One of the highlights of the 2018 field season, which concluded in September, was the discovery made at the Hunter prospect, located five kilometres west of the Dry Creek deposit.
VMS deposits tend to occur in clusters so the first result from the new Hunter Prospect was certainly encouraging.
This result included the discovery and successful drill testing of the Hunter prospect massive sulphide mineralisation, with 1.4m at 17.4% zinc, 3.9% lead, 90g/t silver and 1.6% copper for 25.8% ZnEq.
This discovery remains open east and west and down dip with massive sulphide mapped for over 500 metres along strike on the surface.
WRM also reported the best drill intersection in the history of the project at the West Tundra deposit with 3.5m at 15.1% zinc, 6.7% lead, 518g/t silver, 2.1g/t gold and 0.2% copper for 35.2% ZnEq.
Dry Creek deposit - Discovery Lens
It also recorded the best drill intersection in the history of this project into the Discovery Lens at the Dry Creek deposit with 4.7m at 19.5% zinc, 7.8% lead, 466g/t silver, 6.9g/t gold and 1.5% copper for 49.7% ZnEq.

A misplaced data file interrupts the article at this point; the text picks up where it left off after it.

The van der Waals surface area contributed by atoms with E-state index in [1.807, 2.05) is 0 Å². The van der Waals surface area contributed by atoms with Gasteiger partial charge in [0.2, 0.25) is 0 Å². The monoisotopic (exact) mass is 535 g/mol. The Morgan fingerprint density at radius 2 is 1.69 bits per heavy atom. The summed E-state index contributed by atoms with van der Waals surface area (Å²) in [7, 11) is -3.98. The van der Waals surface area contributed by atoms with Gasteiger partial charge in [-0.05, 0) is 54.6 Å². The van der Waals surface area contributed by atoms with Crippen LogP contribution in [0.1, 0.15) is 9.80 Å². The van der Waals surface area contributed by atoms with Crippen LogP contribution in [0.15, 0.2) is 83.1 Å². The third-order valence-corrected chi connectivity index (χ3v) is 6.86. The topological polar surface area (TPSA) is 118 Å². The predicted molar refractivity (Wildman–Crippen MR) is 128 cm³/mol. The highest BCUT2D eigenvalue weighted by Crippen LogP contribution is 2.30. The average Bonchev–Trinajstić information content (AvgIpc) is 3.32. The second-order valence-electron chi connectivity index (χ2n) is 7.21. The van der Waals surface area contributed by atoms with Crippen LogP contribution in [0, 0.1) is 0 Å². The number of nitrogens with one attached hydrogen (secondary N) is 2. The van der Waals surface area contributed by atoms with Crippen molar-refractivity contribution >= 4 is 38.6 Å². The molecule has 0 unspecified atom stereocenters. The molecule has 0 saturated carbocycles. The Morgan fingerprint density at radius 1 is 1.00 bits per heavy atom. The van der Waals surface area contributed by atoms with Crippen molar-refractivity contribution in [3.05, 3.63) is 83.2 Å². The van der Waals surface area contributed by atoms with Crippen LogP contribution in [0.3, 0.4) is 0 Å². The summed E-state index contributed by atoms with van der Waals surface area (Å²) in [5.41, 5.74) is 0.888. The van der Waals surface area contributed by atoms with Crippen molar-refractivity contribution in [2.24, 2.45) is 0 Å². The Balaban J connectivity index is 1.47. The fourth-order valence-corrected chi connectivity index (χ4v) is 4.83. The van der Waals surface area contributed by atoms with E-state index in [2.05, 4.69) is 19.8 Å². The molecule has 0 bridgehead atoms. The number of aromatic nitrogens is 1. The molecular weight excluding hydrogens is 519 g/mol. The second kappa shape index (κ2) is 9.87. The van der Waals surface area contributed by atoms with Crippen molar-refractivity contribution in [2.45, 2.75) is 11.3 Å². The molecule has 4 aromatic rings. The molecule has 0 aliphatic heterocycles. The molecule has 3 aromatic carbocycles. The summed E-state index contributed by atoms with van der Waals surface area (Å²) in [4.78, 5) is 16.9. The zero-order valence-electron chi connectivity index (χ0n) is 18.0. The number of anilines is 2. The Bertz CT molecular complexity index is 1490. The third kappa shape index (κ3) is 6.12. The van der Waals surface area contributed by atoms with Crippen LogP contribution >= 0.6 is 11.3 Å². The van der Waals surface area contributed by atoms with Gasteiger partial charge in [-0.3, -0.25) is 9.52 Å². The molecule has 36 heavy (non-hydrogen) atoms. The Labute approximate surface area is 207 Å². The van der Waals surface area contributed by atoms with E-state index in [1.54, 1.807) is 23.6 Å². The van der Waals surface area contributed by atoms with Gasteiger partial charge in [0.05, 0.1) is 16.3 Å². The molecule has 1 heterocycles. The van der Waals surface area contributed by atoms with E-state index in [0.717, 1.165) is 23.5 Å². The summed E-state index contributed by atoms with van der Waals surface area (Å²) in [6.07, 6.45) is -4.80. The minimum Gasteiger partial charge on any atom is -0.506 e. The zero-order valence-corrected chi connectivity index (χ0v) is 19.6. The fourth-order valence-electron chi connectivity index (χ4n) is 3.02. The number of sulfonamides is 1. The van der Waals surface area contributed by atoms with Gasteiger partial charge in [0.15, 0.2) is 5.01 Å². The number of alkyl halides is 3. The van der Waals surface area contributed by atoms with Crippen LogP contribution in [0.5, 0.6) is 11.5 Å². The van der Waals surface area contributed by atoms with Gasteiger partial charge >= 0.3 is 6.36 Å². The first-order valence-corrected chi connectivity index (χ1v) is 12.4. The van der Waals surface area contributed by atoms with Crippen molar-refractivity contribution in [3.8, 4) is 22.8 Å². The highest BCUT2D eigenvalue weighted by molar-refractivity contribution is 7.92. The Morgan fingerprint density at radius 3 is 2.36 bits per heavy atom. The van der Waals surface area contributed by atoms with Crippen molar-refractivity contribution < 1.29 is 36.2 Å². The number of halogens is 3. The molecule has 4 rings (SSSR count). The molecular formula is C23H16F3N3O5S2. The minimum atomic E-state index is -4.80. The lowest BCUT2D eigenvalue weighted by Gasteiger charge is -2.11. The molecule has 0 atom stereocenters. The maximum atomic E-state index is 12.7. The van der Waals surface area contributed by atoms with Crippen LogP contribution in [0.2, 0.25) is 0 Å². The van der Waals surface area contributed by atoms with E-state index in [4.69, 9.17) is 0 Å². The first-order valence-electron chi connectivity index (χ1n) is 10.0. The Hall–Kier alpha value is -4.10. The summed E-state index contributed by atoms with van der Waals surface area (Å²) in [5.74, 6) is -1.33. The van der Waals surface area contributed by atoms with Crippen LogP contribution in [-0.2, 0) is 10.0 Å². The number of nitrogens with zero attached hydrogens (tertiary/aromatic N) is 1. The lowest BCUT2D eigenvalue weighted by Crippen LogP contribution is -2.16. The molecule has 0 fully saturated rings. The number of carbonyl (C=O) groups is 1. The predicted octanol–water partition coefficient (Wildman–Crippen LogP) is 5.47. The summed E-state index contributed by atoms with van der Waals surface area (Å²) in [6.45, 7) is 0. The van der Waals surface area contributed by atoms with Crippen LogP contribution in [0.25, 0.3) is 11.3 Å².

Dry Creek deposit - Fosters Lens
Down dip extension of the Fosters Lens at the Dry Creek deposit was achieved with 4.3m at 4.8% zinc, 2.3% lead, 1,435g/t silver, 2.2g/t gold and 0.5% copper for 43.2% ZnEq and remaining open down dip.
Successful orientation ground geophysics across known mineralisation with the CSAMT geophysics technique accurately identified massive sulphide mineralisation at Dry Creek and at West Tundra enabling the technique to be a rapid reconnaissance tool for identifying drill targets within zones of anomalous geochemistry and favourable stratigraphy.
Peer comparison reveals upside potential
A comparison with WRM’s peer group suggests the company has significant share price re-rating upside potential. Particularly so as the ASX provides limited opportunities for exposure to zinc production and project development assets.
Notably, this analysis excludes any upside from the exploration potential at Red Mountain, as well as no value being attributed to WRM’s Mount Carrington gold and silver Project in NSW.